SA's freedom weakens when women excluded from economy

Monday, August 24, 2009

Mafikeng - South Africa's freedom is diminished as long as women remain outside the mainstream of its economy, says North West MEC for Public Works, Roads and Transport, Mahlakeng Mahlakeng.

"Our democracy is incomplete as long as women are subjugated to the periphery and are not on an equal footing in our social and cultural spheres of life.

"Our human rights are violated as long as women are reduced to second class citizenship subject to domestic violence and abuse," Ms Mahlakeng said at the Women in Construction Indaba on Monday.

She said eradicating the legacy of discrimination, inequality and fighting poverty requires the contributions that women can make to the national effort for faster and shared growth and development.

Ms Mahlakeng said her department will soon establish a structure within it Special Programme Directorate so that there is consistency, monitoring and follow-ups to issues raised with the department during the indaba for possible implementation.

"This unit will assist this process so that we do not meet year after year talking the same things differently without a solution," she said.

The MEC also noted that the National Women's Day or Women's Month is not a commercial or frivolous period but a period of solemn reflection.

"It is a reflection on how far we have come and what else we must do to ensure the full participation of women in all spheres of live.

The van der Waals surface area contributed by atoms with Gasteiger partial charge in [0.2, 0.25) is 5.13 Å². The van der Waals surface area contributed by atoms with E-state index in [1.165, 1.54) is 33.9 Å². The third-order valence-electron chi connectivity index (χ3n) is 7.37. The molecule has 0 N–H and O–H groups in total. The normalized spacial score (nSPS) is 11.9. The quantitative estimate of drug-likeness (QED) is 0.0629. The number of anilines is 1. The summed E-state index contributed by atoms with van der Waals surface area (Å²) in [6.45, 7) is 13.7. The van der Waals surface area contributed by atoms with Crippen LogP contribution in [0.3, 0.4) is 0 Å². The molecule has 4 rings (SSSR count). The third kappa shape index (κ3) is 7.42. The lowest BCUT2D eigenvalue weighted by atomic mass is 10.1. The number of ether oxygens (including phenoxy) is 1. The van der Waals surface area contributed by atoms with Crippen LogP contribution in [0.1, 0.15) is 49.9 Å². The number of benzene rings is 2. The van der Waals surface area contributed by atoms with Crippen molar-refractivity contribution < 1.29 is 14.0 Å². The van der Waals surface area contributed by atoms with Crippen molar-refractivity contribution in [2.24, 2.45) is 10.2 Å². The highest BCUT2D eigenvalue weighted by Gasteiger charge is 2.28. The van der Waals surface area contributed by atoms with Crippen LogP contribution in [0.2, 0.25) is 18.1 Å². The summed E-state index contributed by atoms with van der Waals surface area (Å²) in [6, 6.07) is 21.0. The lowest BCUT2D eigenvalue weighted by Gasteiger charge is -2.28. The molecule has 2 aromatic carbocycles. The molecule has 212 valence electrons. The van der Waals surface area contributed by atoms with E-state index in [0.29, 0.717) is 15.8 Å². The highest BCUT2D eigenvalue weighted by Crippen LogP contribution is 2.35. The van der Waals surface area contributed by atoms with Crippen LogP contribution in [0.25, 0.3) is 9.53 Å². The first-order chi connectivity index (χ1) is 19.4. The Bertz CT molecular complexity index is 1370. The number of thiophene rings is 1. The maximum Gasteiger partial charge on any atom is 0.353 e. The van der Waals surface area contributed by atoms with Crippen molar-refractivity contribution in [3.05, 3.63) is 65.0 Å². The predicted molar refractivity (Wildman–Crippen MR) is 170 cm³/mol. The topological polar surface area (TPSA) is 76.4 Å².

"That is why in our freedom, we must look at how we can speed up the implementation of programmes that will improve the lives of thousands of women who live in abject poverty," said Ms Mahlakeng.

She further noted that women empowerment and gender parity is not about numbers but opening the space for women to influence meaningful change and make a difference in society.

"It is not about empowering elite women to occupy senior positions in society and government, it is about changing the lives of millions of ordinary women in urban as well as in rural settlements.

"Out of 33 management positions, I have at least 10 women as senior managers in the department, it is not bad but we should talk more than just numbers," said Ms Mahlakeng.

She warned that government including her department is about service delivery. "Our mandate was never and will never be to make people wealthy or rich," she said.

The MEC further discouraged women contractors from harping too much on issues like "what is in for me, to how can you help the department to fulfil its mandate".

"You can help us make a difference to enable us to speed-up service delivery. Therefore, it becomes your responsibility also not just government to start asking questions as patriots.

"What is it that we as women in construction who are doing business with government, can do for my country especially during hard times like these, not what this department can do for me. This is not a forum or consultation to network to get a government contract," she said.

She also warned that soon the department may even have to reprioritise, by scaling down tremendously on programmes and divert resources previously allocated to those programmes to key projects aimed at addressing pressing issues like job creation, fighting poverty and rural development where women are subjected to abject poverty in their majority.

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